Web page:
Searching for Sunday (by Rachel Held Evans)

I don’t remember when I first came across the thought-provoking blog by Rachel Held Evans; perhaps a friend pointed me in her direction, or maybe I came across it after following a link from elsewhere. She is an American Christian believer who would be considered progressive - even liberal - by many; she struggled at times with the church of her younger days, and writes movingly about much of her journey through questioning and faith, and eventually back to a community of other believers.

Since I like her writing so much, it seemed like a good idea to put one of her books on my wishlist. I was very pleased to be given ‘Searching for Sunday’ for my birthday earlier in the year, and have been reading it, a few chapters at a time, over the past couple of weeks.

Subtitled, ‘Loving, leaving and finding the church’, the book is partly biographical. It charts the author’s journey from the passionate evangelical faith of a child through disillusionment, anger, sadness, and eventually leaving behind Sunday services for some years. It tells us of her college days, of some of her friends, of her marriage, of an experiment with a new and truly progressive church, and the eventual discovery of a very different kind of congregation from the one she grew up in.

It’s structured in seven main sections, each one entitled by one of the sacraments recognised by many liturgical churches: not just baptism and holy communion, but confession, ordination, confirmation, marriage, and anointing the sick. That might sound very formal, but more than anything these are used as structures on which to spread the story in a way that makes the path easy to follow. In the first section, ‘baptism’, for instance, we read of the author’s childhood faith, her actual baptism as a believer, and - among other things - her intense dislike of youth group games, something which, as a fellow Introvert, I could strongly relate to.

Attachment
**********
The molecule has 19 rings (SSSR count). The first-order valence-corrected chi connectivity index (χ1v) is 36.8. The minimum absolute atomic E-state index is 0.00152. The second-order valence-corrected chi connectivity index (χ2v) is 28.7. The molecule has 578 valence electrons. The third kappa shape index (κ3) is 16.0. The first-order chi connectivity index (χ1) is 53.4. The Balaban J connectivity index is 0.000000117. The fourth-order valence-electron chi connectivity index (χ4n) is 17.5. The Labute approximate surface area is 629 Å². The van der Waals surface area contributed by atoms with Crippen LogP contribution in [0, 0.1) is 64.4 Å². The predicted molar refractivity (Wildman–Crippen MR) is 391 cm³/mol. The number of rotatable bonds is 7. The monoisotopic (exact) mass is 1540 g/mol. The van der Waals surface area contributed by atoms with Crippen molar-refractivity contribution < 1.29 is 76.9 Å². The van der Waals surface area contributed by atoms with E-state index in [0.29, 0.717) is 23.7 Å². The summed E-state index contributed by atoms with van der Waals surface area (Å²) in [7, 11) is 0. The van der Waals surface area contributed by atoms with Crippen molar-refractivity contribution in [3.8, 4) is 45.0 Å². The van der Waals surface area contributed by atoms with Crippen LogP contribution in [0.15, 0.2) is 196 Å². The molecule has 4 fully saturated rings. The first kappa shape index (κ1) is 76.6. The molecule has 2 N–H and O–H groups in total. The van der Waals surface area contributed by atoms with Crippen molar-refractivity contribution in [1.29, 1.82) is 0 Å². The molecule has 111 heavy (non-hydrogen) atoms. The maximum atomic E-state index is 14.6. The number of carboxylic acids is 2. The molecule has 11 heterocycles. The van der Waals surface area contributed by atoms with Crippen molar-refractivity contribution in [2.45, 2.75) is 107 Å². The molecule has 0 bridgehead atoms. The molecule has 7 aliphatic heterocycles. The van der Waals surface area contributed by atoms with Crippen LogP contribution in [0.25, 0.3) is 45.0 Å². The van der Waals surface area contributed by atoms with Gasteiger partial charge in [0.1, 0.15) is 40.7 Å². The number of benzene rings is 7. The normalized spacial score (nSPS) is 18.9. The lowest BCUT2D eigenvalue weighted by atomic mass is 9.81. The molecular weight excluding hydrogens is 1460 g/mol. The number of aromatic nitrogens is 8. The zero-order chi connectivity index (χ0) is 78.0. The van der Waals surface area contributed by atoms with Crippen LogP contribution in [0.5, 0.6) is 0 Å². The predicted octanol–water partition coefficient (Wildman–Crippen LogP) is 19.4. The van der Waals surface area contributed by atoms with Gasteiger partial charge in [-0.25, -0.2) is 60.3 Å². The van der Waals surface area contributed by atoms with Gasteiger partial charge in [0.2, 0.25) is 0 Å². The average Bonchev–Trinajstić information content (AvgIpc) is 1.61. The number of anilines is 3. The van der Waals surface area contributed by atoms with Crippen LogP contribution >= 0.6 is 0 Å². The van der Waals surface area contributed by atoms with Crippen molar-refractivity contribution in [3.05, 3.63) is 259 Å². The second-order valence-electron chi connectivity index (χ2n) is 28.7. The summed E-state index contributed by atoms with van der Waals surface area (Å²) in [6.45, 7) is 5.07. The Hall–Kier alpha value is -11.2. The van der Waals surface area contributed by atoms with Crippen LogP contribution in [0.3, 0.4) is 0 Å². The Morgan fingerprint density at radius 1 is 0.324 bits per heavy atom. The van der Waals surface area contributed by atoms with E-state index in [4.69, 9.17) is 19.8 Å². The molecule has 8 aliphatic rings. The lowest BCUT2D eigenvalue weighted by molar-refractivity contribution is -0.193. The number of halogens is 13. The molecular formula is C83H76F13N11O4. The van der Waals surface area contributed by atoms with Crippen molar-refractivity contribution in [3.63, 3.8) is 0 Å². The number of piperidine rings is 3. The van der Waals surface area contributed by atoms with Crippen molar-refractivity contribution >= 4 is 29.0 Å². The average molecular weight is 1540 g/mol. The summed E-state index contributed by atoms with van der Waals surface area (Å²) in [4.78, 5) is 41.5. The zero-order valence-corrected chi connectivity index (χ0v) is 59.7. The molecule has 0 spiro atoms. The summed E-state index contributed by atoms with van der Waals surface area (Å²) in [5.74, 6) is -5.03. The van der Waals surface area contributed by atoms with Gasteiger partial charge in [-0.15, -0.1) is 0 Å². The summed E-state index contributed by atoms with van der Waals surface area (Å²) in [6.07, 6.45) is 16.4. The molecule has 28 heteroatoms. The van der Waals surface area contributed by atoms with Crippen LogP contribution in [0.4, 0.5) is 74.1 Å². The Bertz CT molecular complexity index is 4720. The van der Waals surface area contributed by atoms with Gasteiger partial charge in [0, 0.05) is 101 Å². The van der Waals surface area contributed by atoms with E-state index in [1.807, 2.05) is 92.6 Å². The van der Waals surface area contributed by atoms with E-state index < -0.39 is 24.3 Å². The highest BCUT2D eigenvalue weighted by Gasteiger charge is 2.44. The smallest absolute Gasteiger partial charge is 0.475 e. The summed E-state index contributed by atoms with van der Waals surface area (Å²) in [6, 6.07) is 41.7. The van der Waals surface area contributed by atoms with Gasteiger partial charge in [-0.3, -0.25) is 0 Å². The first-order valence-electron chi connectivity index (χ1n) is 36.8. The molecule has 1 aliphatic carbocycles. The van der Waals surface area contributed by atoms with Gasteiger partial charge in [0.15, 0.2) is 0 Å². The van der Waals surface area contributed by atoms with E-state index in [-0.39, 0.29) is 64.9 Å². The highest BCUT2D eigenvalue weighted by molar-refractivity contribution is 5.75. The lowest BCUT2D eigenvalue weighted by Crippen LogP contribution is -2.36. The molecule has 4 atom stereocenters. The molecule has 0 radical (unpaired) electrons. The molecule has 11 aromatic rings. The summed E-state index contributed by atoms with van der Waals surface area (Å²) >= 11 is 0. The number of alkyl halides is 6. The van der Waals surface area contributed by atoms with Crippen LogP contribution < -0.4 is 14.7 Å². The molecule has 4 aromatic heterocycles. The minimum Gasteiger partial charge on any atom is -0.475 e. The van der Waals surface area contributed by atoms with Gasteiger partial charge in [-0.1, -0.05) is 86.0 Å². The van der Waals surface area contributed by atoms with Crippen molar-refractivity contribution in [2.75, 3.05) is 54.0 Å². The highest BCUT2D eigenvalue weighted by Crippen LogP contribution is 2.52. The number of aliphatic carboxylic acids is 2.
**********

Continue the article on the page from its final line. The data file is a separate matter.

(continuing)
Within each section there are several short chapters, some of them only a few pages long, charting another part of the journey, or taking a brief aside to look at what can be meant by the sacrament concerned. It flows beautifully, and the writing style was exactly right: expressing, very often, things I have thought or felt, but have somehow not been able to put into words.

Having finished the book, I feel encouraged, and inspired, and a great deal more relaxed and positive about my own journey, and my many struggles with some forms of organised church. While I’m not as proactive as Rachel Held Evans and would hate being in the limelight, giving talks as she has done and taking on leadership roles, I suspect there’s a place for each of us in some form of community, even if it takes years to find it.

It doesn’t preach or prescribe; it shares thoughts, and offers ideas, and new ways of considering our relationship with Jesus and with each other. The author is honest about her own failings and acknowledges many who have held her hand and helped her along the rocky road. I would recommend this book to anyone who questions fundamentalist style evangelicalism, or rigidity of doctrine, or indeed who has difficulties with the upbeat nature of so many churches.

Review by copyright 2016 Sue's Book Reviews

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